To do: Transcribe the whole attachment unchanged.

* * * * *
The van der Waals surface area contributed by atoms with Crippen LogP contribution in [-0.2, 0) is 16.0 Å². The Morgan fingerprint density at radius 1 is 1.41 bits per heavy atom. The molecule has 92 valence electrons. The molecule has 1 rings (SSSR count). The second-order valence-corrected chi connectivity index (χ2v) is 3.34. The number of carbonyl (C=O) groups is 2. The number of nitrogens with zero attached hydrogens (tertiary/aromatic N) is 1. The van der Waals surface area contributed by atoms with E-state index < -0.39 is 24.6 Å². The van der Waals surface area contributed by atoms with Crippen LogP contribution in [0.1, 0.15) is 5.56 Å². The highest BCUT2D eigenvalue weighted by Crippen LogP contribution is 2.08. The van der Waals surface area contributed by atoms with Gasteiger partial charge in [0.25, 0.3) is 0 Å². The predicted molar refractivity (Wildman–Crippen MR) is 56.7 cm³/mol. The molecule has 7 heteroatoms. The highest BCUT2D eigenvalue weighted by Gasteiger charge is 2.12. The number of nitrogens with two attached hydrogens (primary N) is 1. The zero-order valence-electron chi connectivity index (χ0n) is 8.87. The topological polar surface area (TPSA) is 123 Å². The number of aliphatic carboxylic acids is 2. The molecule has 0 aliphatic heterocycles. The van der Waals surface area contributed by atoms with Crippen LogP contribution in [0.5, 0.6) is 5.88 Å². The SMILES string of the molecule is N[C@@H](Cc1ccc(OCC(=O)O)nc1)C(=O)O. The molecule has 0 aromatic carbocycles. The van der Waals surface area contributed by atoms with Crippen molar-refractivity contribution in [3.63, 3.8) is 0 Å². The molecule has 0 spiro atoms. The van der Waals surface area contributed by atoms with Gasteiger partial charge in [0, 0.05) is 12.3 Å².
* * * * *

The van der Waals surface area contributed by atoms with Crippen LogP contribution in [-0.2, 0) is 16.0 Å². The Morgan fingerprint density at radius 1 is 1.41 bits per heavy atom. The molecule has 92 valence electrons. The molecule has 1 rings (SSSR count). The second-order valence-corrected chi connectivity index (χ2v) is 3.34. The number of carbonyl (C=O) groups is 2. The number of nitrogens with zero attached hydrogens (tertiary/aromatic N) is 1. The van der Waals surface area contributed by atoms with E-state index < -0.39 is 24.6 Å². The van der Waals surface area contributed by atoms with Crippen LogP contribution in [0.1, 0.15) is 5.56 Å². The highest BCUT2D eigenvalue weighted by Crippen LogP contribution is 2.08. The van der Waals surface area contributed by atoms with Gasteiger partial charge in [0.25, 0.3) is 0 Å². The predicted molar refractivity (Wildman–Crippen MR) is 56.7 cm³/mol. The molecule has 7 heteroatoms. The highest BCUT2D eigenvalue weighted by Gasteiger charge is 2.12. The number of nitrogens with two attached hydrogens (primary N) is 1. The zero-order valence-electron chi connectivity index (χ0n) is 8.87. The topological polar surface area (TPSA) is 123 Å². The number of aliphatic carboxylic acids is 2. The molecule has 0 aliphatic heterocycles. The van der Waals surface area contributed by atoms with Crippen LogP contribution in [0.5, 0.6) is 5.88 Å². The SMILES string of the molecule is N[C@@H](Cc1ccc(OCC(=O)O)nc1)C(=O)O. The molecule has 0 aromatic carbocycles. The van der Waals surface area contributed by atoms with Crippen molar-refractivity contribution in [3.63, 3.8) is 0 Å². The molecule has 0 spiro atoms. The van der Waals surface area contributed by atoms with Gasteiger partial charge in [0, 0.05) is 12.3 Å².